Systems Engineering Process, Part 2Part 2 extends the Part 1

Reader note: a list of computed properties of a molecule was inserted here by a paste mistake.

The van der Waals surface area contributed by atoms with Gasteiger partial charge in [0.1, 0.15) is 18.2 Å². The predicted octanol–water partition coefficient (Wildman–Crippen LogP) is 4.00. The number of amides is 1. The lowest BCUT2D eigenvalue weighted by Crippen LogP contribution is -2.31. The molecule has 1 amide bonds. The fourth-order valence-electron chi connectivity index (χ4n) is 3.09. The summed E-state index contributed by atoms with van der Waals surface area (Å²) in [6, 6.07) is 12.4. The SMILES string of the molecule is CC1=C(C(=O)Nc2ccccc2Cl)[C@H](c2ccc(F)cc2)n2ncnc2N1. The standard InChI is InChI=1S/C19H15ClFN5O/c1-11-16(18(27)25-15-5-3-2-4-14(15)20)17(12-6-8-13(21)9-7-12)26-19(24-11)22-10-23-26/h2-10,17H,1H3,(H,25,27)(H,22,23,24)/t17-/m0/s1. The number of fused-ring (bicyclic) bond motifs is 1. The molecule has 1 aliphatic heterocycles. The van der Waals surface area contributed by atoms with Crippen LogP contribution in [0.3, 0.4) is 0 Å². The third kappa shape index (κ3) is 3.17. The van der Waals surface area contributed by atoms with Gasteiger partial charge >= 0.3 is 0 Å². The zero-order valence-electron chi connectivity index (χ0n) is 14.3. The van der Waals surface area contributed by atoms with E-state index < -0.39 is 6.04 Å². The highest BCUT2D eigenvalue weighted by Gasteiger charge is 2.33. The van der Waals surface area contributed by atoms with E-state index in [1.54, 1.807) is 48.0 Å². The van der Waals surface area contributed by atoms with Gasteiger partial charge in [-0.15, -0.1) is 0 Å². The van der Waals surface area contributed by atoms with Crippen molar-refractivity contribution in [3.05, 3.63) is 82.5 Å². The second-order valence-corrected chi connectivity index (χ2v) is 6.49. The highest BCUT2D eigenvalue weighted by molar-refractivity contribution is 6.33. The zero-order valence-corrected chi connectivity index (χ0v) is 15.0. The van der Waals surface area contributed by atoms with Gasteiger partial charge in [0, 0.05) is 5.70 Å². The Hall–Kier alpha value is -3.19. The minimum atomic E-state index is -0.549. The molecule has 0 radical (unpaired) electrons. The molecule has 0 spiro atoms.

Systems Engineering Process, Part 2Part 2 extends the Part 1 work that addressed the needs analysis phase and takes the systemthrough the concept exploration phase. In Part 1, you built a case to justify initiating thedevelopment of a new system that provides a solution to a problem that you identified. Part2 explores a broad but differentiated set of system concepts to meet the need.Starting with the Part 1 paper, update the paper according to instructor feedback andadditional lessons learned in the course. Additional updates may also be needed as youcontinue through the rest of the concept development phases, as this is an iterative process.For the concept exploration phase, first identify the functions that the system will need toperform. These should be categorized into the following: Input functions Transformative functions Output functionsThese functions should be defined no further than needed to describe the system and what thesystem needs to do (at the system level).Next, develop a system context diagram using the following guidelines: The system context diagram provides the boundary of what is in the system and whatis outside of the system The system context diagram shows the key external system interfaces and providesunique labels for all the interfaces and external entities The system context diagram includes primary users, maintainers, trainers, and otherstakeholders that interface to the system during the operational phase The system context diagram includes the environmental interfaces (input and output) The system context diagram includes an interface to its energy source The system context diagram addresses signals, data, materials, energy, and forces (asapplicable)Then define a top-level functional block diagram. Guidelines for the top-level functionaldiagram are: There should be about three to six functions at this level (with some exceptionspossible) The functional block diagram should show all the inputs and outputs of the systemgoing to and from at least one of the functions (or to the whole system, if applicable) There should be internal interfaces between at least some (if not all) of the functionsinside the system; and these interfaces should be labeled uniquely (different names)from the system inputs and outputs Functions should be labeled using verbs Every function should have at least one input and one outputNext, develop the functional and performance requirements. That is, the functionalrequirements cover what the system has to do to meet the need, and the performancerequirements cover how well the system has to perform those functions. Functionalrequirements focus on the capabilities of the system. Performance requirements address thecharacteristics of the system and include a quantitative measure.NOTE: You probably do not have subject matter expertise in the system domain that youchose, and so the performance requirements can be stated with TBD values or estimatedranges.For the last part of the concept exploration phase, define a broad differentiated set of four toeight system concepts that will be considered. A hybrid of concepts is acceptable as its ownconcept (bridge, tunnel, island combination). These system concepts can be upgrades toexisting systems, new COTS or technology driven systems, an integration of various existingtechnologies or approaches in a unique way, or other unique or creative system solutions.Guidelines include: The concepts address the operational, functional, and performance requirements Four to eight different kinds of concepts are considered; one or two can be hybrids ofthe other conceptsThe paper should demonstrate your understanding of the Kossiakoff systems engineering lifecycle. The Part 2 portion of the paper should be about 3 – 5 pages long (not counting charts,figures, title page, reference list, etc.).Make sure to add a title page to your paper and include your references (on the last page).Feel free to use an APA format or another citation format of your choosing.